1. The thief gained the faith which gained him, 534 and brought him up and placed him in paradise. He saw in the Cross a tree of life; that was the fruit, he was the eater in Adams stead.
The fool, who goes astray, grazes the faith, as it were an eye, 535 by all manner of questions. The probing of the finger blinds the eye, and much more doth that prying blind. the faith.
The people that had a heart of stone, by a Stone He set at nought, 536 for lo, a stone hears words. Witness its work that has reproved them; and you, ye deaf ones, let the pearl reprove today.
3. Not as the moon does thy light fill or wane; the Sun whose light is greater than all, lo! of Him it is that a type is shadowed out in thy little compass. O type of the Son, one spark of Whom is greater than the sun!—
The pearl itself is full, for its light is full; neither is there any cunning worker who can steal from it; for its wall is its own beauty, yea, its guard also! It lacks not, since it is entirely perfect.
And if a man would break thee to take a part from thee, thou art like the faith which with the heretics perishes, seeing they have broken it in pieces and spoiled it: for is it any better than this to have the faith scrutinised?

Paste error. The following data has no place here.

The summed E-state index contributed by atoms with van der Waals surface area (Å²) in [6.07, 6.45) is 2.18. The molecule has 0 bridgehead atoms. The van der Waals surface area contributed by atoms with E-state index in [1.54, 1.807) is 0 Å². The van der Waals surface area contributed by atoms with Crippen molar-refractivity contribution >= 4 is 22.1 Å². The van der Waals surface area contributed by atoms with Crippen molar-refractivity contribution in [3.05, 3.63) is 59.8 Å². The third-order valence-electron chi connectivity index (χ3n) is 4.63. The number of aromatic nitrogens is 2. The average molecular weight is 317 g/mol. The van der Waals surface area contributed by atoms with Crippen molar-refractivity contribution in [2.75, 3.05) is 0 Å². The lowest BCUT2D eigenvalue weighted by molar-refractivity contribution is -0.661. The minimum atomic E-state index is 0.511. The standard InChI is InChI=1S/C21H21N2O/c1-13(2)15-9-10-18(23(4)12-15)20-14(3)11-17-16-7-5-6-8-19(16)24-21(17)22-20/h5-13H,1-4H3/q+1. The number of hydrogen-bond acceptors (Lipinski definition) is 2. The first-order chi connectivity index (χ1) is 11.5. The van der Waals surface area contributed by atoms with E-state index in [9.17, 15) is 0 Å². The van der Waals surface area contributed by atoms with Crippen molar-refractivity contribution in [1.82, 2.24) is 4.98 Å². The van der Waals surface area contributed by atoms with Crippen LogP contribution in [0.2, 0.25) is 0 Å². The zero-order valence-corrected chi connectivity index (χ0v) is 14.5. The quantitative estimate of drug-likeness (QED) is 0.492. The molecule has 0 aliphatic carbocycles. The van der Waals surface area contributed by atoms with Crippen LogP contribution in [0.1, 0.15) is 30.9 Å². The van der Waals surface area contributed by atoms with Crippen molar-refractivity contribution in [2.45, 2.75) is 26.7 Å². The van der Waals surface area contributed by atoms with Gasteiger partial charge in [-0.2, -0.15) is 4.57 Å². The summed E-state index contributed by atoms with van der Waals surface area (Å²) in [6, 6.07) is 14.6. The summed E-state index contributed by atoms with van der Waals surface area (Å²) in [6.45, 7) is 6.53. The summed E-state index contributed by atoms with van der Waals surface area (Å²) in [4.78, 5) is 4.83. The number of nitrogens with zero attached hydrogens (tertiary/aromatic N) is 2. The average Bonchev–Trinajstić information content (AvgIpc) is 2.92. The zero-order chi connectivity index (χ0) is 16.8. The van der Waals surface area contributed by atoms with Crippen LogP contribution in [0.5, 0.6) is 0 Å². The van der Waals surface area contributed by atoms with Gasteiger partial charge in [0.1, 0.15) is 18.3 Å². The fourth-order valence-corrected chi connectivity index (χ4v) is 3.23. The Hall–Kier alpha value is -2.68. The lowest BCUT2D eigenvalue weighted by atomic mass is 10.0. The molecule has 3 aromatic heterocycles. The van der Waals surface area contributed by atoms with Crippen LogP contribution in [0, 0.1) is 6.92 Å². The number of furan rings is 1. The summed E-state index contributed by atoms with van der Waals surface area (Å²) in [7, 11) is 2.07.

The faith is an entire nature that may not be corrupted. The spoiler gets himself p. 297 mischief by it: the heretic brings ruin on himself thereby. He that chases the light from his pupils blinds himself.
4. And if a man thinks that thou art framed [by art] he errs greatly; thy nature proclaims that thou, as all stones, art not the framing of art; and so thou art a type of the Generation which no making framed.
Thy stone flees from a comparison with the Stone [which is] the Son. For thy own generation is from the midst of the deep, that of the Son of thy Creator is from the highest height; He is not like thee, in that He is like His Father.
And as they tell, two wombs bare thee also. Thou camest down from on high a fluid nature; thou camest up from the sea a solid body. By means of thy second birth thou didst show thy loveliness to the children of men.
Hands fixed thee, when thou wast embodied, into thy receptacles; for thou art in the crown as upon a cross, and in a coronet as in a victory; thou art upon the ears, as if to fill up what was lacking; thou extendest over all.
©st-takla.org : Saint Takla Haymanout Website: General Portal for the Coptic Orthodox Church Faith, Egypt / Contact us at:
Bible | Daily Readings | Agbeya | Books | Lyrics | Gallery | Media | Links | Contact us